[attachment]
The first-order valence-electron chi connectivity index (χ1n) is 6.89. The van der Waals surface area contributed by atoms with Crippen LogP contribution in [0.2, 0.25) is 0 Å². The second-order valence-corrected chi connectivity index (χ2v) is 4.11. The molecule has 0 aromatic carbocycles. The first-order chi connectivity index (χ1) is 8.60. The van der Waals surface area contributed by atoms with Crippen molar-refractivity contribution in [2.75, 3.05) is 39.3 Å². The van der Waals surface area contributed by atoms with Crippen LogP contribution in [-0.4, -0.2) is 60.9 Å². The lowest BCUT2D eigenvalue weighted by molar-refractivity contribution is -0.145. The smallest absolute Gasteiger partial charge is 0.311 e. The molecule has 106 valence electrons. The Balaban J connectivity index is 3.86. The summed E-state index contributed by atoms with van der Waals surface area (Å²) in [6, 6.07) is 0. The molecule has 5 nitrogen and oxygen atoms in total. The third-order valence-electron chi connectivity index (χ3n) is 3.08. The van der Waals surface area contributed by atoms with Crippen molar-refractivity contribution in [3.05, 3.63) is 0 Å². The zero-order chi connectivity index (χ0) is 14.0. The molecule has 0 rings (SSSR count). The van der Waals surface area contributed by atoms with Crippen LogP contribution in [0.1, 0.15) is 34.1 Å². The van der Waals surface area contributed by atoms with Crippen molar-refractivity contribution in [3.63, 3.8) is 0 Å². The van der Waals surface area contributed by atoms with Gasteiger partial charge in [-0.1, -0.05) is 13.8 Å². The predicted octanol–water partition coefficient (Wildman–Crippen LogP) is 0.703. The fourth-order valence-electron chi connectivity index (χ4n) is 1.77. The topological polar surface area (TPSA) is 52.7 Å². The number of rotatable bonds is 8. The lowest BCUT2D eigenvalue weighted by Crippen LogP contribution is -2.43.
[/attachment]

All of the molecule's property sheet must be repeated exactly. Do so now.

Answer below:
The first-order valence-electron chi connectivity index (χ1n) is 6.89. The van der Waals surface area contributed by atoms with Crippen LogP contribution in [0.2, 0.25) is 0 Å². The second-order valence-corrected chi connectivity index (χ2v) is 4.11. The molecule has 0 aromatic carbocycles. The first-order chi connectivity index (χ1) is 8.60. The van der Waals surface area contributed by atoms with Crippen molar-refractivity contribution in [2.75, 3.05) is 39.3 Å². The van der Waals surface area contributed by atoms with Crippen LogP contribution in [-0.4, -0.2) is 60.9 Å². The lowest BCUT2D eigenvalue weighted by molar-refractivity contribution is -0.145. The smallest absolute Gasteiger partial charge is 0.311 e. The molecule has 106 valence electrons. The Balaban J connectivity index is 3.86. The summed E-state index contributed by atoms with van der Waals surface area (Å²) in [6, 6.07) is 0. The molecule has 5 nitrogen and oxygen atoms in total. The third-order valence-electron chi connectivity index (χ3n) is 3.08. The van der Waals surface area contributed by atoms with Crippen molar-refractivity contribution in [3.05, 3.63) is 0 Å². The zero-order chi connectivity index (χ0) is 14.0. The molecule has 0 rings (SSSR count). The van der Waals surface area contributed by atoms with Crippen LogP contribution in [0.1, 0.15) is 34.1 Å². The van der Waals surface area contributed by atoms with Crippen molar-refractivity contribution in [3.63, 3.8) is 0 Å². The van der Waals surface area contributed by atoms with Gasteiger partial charge in [-0.1, -0.05) is 13.8 Å². The predicted octanol–water partition coefficient (Wildman–Crippen LogP) is 0.703. The fourth-order valence-electron chi connectivity index (χ4n) is 1.77. The topological polar surface area (TPSA) is 52.7 Å². The number of rotatable bonds is 8. The lowest BCUT2D eigenvalue weighted by Crippen LogP contribution is -2.43.